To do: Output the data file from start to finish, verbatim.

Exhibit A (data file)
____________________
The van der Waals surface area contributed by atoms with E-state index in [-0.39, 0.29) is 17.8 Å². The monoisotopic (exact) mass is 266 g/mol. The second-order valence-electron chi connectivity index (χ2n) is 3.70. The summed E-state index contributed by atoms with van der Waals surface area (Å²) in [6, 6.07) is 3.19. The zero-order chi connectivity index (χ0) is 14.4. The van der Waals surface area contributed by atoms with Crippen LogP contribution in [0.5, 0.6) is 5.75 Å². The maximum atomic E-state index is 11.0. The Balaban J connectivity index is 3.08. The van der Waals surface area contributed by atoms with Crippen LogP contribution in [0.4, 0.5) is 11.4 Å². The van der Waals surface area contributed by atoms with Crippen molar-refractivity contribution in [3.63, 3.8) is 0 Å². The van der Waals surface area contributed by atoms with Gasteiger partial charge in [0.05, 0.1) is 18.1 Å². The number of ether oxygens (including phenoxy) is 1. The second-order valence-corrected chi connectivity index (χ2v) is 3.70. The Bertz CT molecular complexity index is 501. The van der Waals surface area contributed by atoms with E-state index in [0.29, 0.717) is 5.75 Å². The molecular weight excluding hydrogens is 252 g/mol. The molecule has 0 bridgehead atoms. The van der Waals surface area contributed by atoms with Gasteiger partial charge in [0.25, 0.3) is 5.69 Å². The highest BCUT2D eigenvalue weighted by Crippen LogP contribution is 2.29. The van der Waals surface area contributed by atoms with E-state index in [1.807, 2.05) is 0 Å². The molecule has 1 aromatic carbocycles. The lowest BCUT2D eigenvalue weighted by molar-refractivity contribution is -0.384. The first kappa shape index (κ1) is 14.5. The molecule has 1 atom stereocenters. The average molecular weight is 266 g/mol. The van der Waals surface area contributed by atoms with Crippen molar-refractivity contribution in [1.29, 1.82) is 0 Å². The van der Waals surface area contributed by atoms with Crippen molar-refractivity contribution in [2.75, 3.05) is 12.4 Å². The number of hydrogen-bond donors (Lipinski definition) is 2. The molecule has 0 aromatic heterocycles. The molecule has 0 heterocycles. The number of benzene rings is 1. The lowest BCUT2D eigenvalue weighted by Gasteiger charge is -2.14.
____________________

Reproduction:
The van der Waals surface area contributed by atoms with E-state index in [-0.39, 0.29) is 17.8 Å². The monoisotopic (exact) mass is 266 g/mol. The second-order valence-electron chi connectivity index (χ2n) is 3.70. The summed E-state index contributed by atoms with van der Waals surface area (Å²) in [6, 6.07) is 3.19. The zero-order chi connectivity index (χ0) is 14.4. The van der Waals surface area contributed by atoms with Crippen LogP contribution in [0.5, 0.6) is 5.75 Å². The maximum atomic E-state index is 11.0. The Balaban J connectivity index is 3.08. The van der Waals surface area contributed by atoms with Crippen LogP contribution in [0.4, 0.5) is 11.4 Å². The van der Waals surface area contributed by atoms with Crippen molar-refractivity contribution in [3.63, 3.8) is 0 Å². The van der Waals surface area contributed by atoms with Gasteiger partial charge in [0.05, 0.1) is 18.1 Å². The number of ether oxygens (including phenoxy) is 1. The second-order valence-corrected chi connectivity index (χ2v) is 3.70. The Bertz CT molecular complexity index is 501. The van der Waals surface area contributed by atoms with E-state index in [0.29, 0.717) is 5.75 Å². The molecular weight excluding hydrogens is 252 g/mol. The molecule has 0 bridgehead atoms. The van der Waals surface area contributed by atoms with Gasteiger partial charge in [0.25, 0.3) is 5.69 Å². The highest BCUT2D eigenvalue weighted by Crippen LogP contribution is 2.29. The van der Waals surface area contributed by atoms with E-state index in [1.807, 2.05) is 0 Å². The molecule has 1 aromatic carbocycles. The lowest BCUT2D eigenvalue weighted by molar-refractivity contribution is -0.384. The first kappa shape index (κ1) is 14.5. The molecule has 1 atom stereocenters. The average molecular weight is 266 g/mol. The van der Waals surface area contributed by atoms with Crippen molar-refractivity contribution in [1.29, 1.82) is 0 Å². The van der Waals surface area contributed by atoms with Crippen molar-refractivity contribution in [2.75, 3.05) is 12.4 Å². The number of hydrogen-bond donors (Lipinski definition) is 2. The molecule has 0 aromatic heterocycles. The molecule has 0 heterocycles. The number of benzene rings is 1. The lowest BCUT2D eigenvalue weighted by Gasteiger charge is -2.14.